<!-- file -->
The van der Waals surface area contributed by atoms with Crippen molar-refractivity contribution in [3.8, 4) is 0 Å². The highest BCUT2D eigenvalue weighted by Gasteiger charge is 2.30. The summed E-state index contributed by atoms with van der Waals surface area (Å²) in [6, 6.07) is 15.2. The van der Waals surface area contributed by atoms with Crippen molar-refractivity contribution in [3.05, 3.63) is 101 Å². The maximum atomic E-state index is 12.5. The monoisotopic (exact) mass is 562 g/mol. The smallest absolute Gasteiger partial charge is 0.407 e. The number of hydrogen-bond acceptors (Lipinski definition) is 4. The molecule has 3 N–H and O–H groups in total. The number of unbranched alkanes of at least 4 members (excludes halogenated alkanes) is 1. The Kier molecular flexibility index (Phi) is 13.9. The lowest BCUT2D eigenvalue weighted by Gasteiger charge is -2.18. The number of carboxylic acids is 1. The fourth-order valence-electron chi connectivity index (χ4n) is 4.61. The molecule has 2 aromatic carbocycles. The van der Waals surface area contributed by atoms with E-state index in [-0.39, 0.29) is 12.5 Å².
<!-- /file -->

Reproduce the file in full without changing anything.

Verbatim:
The van der Waals surface area contributed by atoms with Crippen molar-refractivity contribution in [3.8, 4) is 0 Å². The highest BCUT2D eigenvalue weighted by Gasteiger charge is 2.30. The summed E-state index contributed by atoms with van der Waals surface area (Å²) in [6, 6.07) is 15.2. The van der Waals surface area contributed by atoms with Crippen molar-refractivity contribution in [3.05, 3.63) is 101 Å². The maximum atomic E-state index is 12.5. The monoisotopic (exact) mass is 562 g/mol. The smallest absolute Gasteiger partial charge is 0.407 e. The number of hydrogen-bond acceptors (Lipinski definition) is 4. The molecule has 3 N–H and O–H groups in total. The number of unbranched alkanes of at least 4 members (excludes halogenated alkanes) is 1. The Kier molecular flexibility index (Phi) is 13.9. The lowest BCUT2D eigenvalue weighted by Gasteiger charge is -2.18. The number of carboxylic acids is 1. The fourth-order valence-electron chi connectivity index (χ4n) is 4.61. The molecule has 2 aromatic carbocycles. The van der Waals surface area contributed by atoms with E-state index in [-0.39, 0.29) is 12.5 Å².